Panier de singe
After Safari Monseigneur in 2005, Ruppert and Mulot are back in the Ciboulette collection. As in Safari, Panier de Singe is built around a representation device : in Safari, the two jaded and ironical reporters used to structure the successive portraits of colonial glory, and those two reporters appear again in Panier de Singe, attempting throughout all this book to catch on film the zoophiles at the Jardin des Plantes.
The different steps in their quest frame independant sequences presenting the same approach as in Safari, based on the multiplication of framing and layout devices. Again, the “portraitists” take over the role of strange narrators, guiding the reader (in spite of their eyeless faces) in the gallery of horrors they explore, indifferent and monstruous. From the mutilated people orgy to the blind men’s race to the boomerang beheading, here is a succession of fifteen scenes, macabre, absurd or even frankly unsettling, story fragments or improbable stories in which the neutrality of both drawing and text contrast with the violence of the subject.
Violence of the contents, but also violence to the language : not only the nonsense of the scenes is deliberate, but it is associated with the systematic crisis of the very way to organize picture sequences.
In this aspect, the portratists device follows in the steps of the previous book, but pushes even further the formal experimentation. There is again the maniacal decomposition of a sequence of action in dozens of nearly identical panels, as if time was suddenly slowed down, in a sort of flip-book, linear and mute : thus, the stages in the mutilation of two prostitutes in the last story (sic) is broken down in 62 panels on a single page, with 56 of them using the same framing with an infinitesimal variation in the posture.
This fondness for movement is also apparent in “deaf men are not butterfingered”, with the idea of using sign language in speech balloons — an idea already present in Safari — or in the superposed strips of the blind men race, which present over eight successive, long and narrow panels, the progressive stages of the race and the fall.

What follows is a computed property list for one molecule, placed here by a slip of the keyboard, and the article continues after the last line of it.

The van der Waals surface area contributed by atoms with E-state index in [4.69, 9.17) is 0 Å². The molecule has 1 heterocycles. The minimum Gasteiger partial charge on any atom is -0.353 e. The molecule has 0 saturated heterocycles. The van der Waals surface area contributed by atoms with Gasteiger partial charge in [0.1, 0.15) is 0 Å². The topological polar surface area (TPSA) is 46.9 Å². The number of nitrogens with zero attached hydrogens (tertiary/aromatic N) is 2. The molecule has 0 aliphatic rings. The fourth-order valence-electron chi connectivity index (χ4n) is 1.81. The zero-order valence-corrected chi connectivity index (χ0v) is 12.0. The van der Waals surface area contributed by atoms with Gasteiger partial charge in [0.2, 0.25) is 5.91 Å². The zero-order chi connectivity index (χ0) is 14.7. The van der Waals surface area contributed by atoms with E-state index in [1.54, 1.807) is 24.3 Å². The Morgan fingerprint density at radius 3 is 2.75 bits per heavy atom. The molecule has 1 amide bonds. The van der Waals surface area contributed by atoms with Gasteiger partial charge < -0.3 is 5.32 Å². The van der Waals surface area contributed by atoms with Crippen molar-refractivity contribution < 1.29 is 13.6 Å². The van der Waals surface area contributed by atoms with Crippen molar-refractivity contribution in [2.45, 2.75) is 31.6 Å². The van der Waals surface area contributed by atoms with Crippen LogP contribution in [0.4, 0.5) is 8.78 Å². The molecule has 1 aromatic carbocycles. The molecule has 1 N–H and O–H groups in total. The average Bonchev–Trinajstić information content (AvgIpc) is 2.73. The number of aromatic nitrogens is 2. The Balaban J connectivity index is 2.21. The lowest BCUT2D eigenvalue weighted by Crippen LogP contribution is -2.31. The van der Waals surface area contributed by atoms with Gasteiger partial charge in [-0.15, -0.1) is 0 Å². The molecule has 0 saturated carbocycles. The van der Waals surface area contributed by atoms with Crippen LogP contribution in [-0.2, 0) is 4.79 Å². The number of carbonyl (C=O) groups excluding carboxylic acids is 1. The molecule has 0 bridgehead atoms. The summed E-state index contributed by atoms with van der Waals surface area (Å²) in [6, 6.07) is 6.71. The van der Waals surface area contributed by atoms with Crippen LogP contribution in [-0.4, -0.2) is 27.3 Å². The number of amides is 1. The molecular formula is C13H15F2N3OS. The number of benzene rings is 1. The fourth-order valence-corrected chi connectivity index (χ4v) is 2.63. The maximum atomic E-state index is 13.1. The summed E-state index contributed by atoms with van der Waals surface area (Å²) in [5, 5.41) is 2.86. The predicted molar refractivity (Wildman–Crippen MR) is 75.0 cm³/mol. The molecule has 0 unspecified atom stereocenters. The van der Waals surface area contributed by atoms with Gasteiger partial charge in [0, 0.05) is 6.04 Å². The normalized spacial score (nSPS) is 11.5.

In all cases, the aim is here to deliberately slow the narration, by overplaying the serial form of the images : infinitely decomposed, movement loses its meaning, forgets the narration itself, installs itself as the only visible and worthwhile object, and finally thoroughly alters language (the deaf-mute example shows it clearly, such as the long double-spread illustrating a mobbing : 50 small panels with a same format, alternating shot and reverse shots ; on one side, a man on the ground gets a beating from another, and on the other side, another man with raised arms, slowly says in phonetics the following sentence : “no wait I was kidding he didn’t hook this fish in your back it’s not me either” — broken down in 25 phonems).
This particular attention to movements and postures, directing the strange mute ballet of the often eyeless bodies, is also at the root of another formal experiment, more radical this time : the recomposition of the image itself. It takes many surprising shapes, which are also used to stop or slow down the narration and fix or lose the reader’s gaze.
Thus, a sequence deals with “stereoscopy in the saloon” : in a saloon of the Old West, a cowboy taunts a tenderfoot ; the critical stages of the story are organized in stereoscopes (sequences of six pictures on the six faces of a cube, with pairs on opposite faces). Another technique consists in decomposing the pictures caught by the zoophily searchers in a bundle of lines, segments and points that can only be read through complicated cutting and folding.
Finally, the book uses, in the long sequence of the mutilated orgy and its prologue the technique of the phenakistiscope : a sequence (in fact, a sequence and a sub-sequence, as the main picture is completed by another, smaller picture as an illustration) is decomposed all around a cardboard disk ; rotating the disk around an axis will animate the pictures with two small sequences repeating themselves over and over, one above the other (you can see the phenakistiscopes running here).
In this way, the most extreme formal experimentations of the OuBaPo are put into use for this little shop of horrors, playing perhapseven more efficiently than in Safari Monseigneur on the contrast between, on one hand, the detachment produced by the neutral approach and the refined representation techniques, and on the other hand, the brutal and grotesque farce of the various sequences.